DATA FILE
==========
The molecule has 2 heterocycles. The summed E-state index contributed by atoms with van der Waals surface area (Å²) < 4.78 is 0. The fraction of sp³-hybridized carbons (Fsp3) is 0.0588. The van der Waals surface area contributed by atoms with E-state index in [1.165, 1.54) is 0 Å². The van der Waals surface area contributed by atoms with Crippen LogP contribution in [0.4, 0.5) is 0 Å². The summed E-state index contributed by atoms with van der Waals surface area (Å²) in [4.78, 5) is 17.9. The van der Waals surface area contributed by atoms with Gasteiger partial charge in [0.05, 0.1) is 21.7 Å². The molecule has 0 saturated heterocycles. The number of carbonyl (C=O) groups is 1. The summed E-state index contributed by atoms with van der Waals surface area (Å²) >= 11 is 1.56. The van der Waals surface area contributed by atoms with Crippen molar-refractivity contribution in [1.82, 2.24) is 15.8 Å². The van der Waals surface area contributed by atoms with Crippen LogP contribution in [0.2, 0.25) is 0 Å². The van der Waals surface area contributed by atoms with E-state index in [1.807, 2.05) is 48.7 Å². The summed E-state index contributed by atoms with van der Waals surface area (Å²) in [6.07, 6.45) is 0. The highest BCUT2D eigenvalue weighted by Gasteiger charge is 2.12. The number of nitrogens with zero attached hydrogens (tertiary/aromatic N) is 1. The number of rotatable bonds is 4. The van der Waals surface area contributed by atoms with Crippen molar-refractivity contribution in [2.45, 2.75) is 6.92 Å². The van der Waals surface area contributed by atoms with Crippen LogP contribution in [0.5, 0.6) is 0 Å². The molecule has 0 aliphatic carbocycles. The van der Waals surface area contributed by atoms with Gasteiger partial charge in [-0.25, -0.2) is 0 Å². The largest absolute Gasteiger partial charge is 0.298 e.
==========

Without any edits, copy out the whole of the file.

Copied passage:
The molecule has 2 heterocycles. The summed E-state index contributed by atoms with van der Waals surface area (Å²) < 4.78 is 0. The fraction of sp³-hybridized carbons (Fsp3) is 0.0588. The van der Waals surface area contributed by atoms with E-state index in [1.165, 1.54) is 0 Å². The van der Waals surface area contributed by atoms with Crippen LogP contribution in [0.4, 0.5) is 0 Å². The summed E-state index contributed by atoms with van der Waals surface area (Å²) in [4.78, 5) is 17.9. The van der Waals surface area contributed by atoms with Gasteiger partial charge in [0.05, 0.1) is 21.7 Å². The molecule has 0 saturated heterocycles. The number of carbonyl (C=O) groups is 1. The summed E-state index contributed by atoms with van der Waals surface area (Å²) >= 11 is 1.56. The van der Waals surface area contributed by atoms with Crippen molar-refractivity contribution in [1.82, 2.24) is 15.8 Å². The van der Waals surface area contributed by atoms with Crippen LogP contribution in [0.2, 0.25) is 0 Å². The van der Waals surface area contributed by atoms with E-state index in [1.807, 2.05) is 48.7 Å². The summed E-state index contributed by atoms with van der Waals surface area (Å²) in [6.07, 6.45) is 0. The highest BCUT2D eigenvalue weighted by Gasteiger charge is 2.12. The number of nitrogens with zero attached hydrogens (tertiary/aromatic N) is 1. The number of rotatable bonds is 4. The van der Waals surface area contributed by atoms with Crippen molar-refractivity contribution in [2.45, 2.75) is 6.92 Å². The van der Waals surface area contributed by atoms with Crippen LogP contribution in [0.5, 0.6) is 0 Å². The molecule has 0 aliphatic carbocycles. The van der Waals surface area contributed by atoms with Gasteiger partial charge in [-0.25, -0.2) is 0 Å². The largest absolute Gasteiger partial charge is 0.298 e.